By ruling Assam for fourteen years at a stretch, Assam Chief Minister Tarun Gogoi has scripted a record. He has broken the record set by former State Chief Minister Bimala Prasad Chaliha. Gogoi is one among the few in the country who have been elected as chief ministers for three terms in a row. When viewed from that angle, Gogoi is the luckiest Chief Minister in Assam. But, they rightly say, we live in deeds, not in years. If one is on the job of evaluating Gogoi’s performance as the State Chief Minister in the past 14 years, this saying will fit him like a glove. A pertinent question is: In such a long stint as the Chief Minister of Assam, what has Gogoi done for the State? And if this question is used as the yardstick to evaluate the deeds of Gogoi in the past 14 years, his deeds fall far short of the length of his stint so far. Such a poor performance card is sure to paint a grim picture of him as a Chief Minister. He, however, knows well how to paint a rosy picture of him. When asked by circles concerned as to what he has done for the state in the past 14 years, Gogoi is prompt enough to opt for a direct comparison between his performance card and that of former State Chief Minister Prafulla Kumar Mahanta. He might be well aware of the fact that since he cannot paint a rosy picture of him with his poor performance card, he has to paint a picture of him which is relatively better than that of Mahanta. He has chosen the performance card of Mahanta as his ‘benchmark’ which he has to scale so as to get an ‘escape route’.
Yes, cash crunch marked Mahanta’s tenures as the Chief Minister in the state. His government was not in a position to pay salaries to the employees for months together. Social life was panicky writ large because of ‘secret killings’. That was the failure of Mahanta for which the business community successfully ‘voted him out’. One, however, has to keep in mind that for that situation Mahanta was not the only person to blame. Mahanta was running the government of a regiol party in the state when there was another party at the Centre. And the two parties were seriously out of sync, and the cash crunch was its fallout. However, Mahanta’s government alone was not responsible for the ‘secret killings’ in the state. It was a game–plan of the government at the Centre which made Mahanta execute that. Chief Minister Gogoi is not oblivious to such facts. This was why he had to stop short of punishing the ‘secret killers’ after coming to power in 2001 even though that had been one of his promises before the people of the state in the run–up to Assembly elections that year. If one is not so tall, one can prove oneself taller by standing near a dwarf. This is what Gogoi is doing by opting for a comparison between his performance card with that of Mahanta. In the past ten years, the Congress was in power at the Centre. Since Dispur and New Delhi were in sync, fund flow to the State was never a problem during that period. Due to economic liberalization, accompanied by the policy of free trade, the economy of the country was redolent of some kind of affluence, and that ebled Gogoi to pay salaries of the employees regularly. The huge amounts of funds that kept flowing to the state under the PMGSY were more than enough to blacktop rural roads. ‘108’, ‘Adoroni’, ‘102’ etc., in the state health sector were launched with huge amounts of central funds released under the NRHM. The schools in the state look what they are today mainly due to the huge amounts of central funds that poured into the state under the Sarba Shiksha Abhiyan (SSA). The colleges in the state were also given a face–lift with the funds released by the University Grant Commission (UGC). Barring all works done under the patroge of the Centre, what else has Gogoi done? Has he brought peace back to the state? Has he rooted out insurgency? Has he been able to put an end to ethnic clashes and killings? Has he been able to put an end to the inter–state border skirmishes? These are some areas in which Gogoi was on record giving repeated assurances to the people, without meeting them.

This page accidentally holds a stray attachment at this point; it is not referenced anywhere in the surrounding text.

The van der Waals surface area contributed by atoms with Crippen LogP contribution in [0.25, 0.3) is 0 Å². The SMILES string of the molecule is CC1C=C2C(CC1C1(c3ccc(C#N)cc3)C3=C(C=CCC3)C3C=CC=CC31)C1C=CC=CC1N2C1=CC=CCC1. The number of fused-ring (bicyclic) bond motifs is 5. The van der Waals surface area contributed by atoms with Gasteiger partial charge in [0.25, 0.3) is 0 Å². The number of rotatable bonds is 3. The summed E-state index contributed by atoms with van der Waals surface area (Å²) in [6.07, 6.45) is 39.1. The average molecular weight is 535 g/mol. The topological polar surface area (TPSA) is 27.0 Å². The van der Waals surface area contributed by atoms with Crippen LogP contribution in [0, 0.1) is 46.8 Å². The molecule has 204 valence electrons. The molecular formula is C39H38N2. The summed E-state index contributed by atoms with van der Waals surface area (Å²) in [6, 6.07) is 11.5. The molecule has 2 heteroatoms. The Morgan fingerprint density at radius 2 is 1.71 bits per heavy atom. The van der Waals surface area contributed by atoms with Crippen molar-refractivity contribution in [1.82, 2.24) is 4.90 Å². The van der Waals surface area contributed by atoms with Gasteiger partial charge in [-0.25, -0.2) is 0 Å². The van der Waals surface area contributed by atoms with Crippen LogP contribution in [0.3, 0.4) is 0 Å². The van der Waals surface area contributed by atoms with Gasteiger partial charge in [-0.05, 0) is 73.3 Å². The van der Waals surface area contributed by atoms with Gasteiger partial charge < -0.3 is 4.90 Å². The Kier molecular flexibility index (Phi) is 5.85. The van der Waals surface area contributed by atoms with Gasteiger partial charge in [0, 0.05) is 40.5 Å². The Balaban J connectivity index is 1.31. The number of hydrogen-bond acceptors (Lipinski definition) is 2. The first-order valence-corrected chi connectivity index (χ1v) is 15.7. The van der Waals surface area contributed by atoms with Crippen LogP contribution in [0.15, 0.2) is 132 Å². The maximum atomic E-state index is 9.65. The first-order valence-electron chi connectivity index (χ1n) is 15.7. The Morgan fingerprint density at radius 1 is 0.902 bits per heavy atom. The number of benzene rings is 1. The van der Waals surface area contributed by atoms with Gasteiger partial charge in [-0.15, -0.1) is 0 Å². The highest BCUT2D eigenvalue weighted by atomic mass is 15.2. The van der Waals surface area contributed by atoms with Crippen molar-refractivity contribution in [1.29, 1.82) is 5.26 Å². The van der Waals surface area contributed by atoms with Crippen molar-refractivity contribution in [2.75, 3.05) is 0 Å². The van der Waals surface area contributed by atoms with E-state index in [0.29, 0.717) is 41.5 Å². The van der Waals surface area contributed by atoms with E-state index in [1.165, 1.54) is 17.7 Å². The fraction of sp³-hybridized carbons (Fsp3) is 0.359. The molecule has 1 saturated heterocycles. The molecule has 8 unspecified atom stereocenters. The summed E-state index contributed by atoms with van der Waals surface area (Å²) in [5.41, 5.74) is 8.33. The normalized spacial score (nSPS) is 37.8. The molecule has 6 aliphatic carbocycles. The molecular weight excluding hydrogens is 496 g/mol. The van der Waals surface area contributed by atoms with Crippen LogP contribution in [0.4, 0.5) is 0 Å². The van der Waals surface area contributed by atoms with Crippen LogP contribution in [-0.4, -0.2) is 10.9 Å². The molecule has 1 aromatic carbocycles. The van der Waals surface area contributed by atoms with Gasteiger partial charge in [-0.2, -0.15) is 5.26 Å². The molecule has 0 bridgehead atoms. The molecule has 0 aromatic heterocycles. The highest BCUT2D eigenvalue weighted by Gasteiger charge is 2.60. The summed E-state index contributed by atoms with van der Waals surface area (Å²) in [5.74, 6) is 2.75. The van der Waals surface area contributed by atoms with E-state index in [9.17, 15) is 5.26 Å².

Promises like erecting beautiful structures at the site of cremation of maestro Bhupen Hazarika and Siu– Ka–Pha Samanvoy Kshetra, construction of Madhabdeva Kalakshetra, setting up of a cooperative university and a technical university in the state, setting up of plastic and textile parks in the state, and medical colleges at Diphu, gaon, Dhubri etc., keep piling up. In many places in the state, foundation stones depicting such assurances cannot be seen due to outgrowth of weeds. On the flood and erosion front, the Gogoi government failed to provide even the minimum succour to the affected people. The agrarian economy in the state has totally collapsed. The government has utterly failed to solve the problem of power shortage. Gogoi is well aware of the fact that in the run–up to the 2016 Assembly elections in the state, the voters will ask him about the fate of his promises on the development front. In order to divert the attention of the people of the state form his government’s failure, Gogoi is now offensive against the seven–month–old BJP–led government at the Centre, making attempts to expose its failure. The ‘pratara birodhi divas’ observed in Guwahati on Saturday bears testimony to this. Can he befool the people of the state yet again?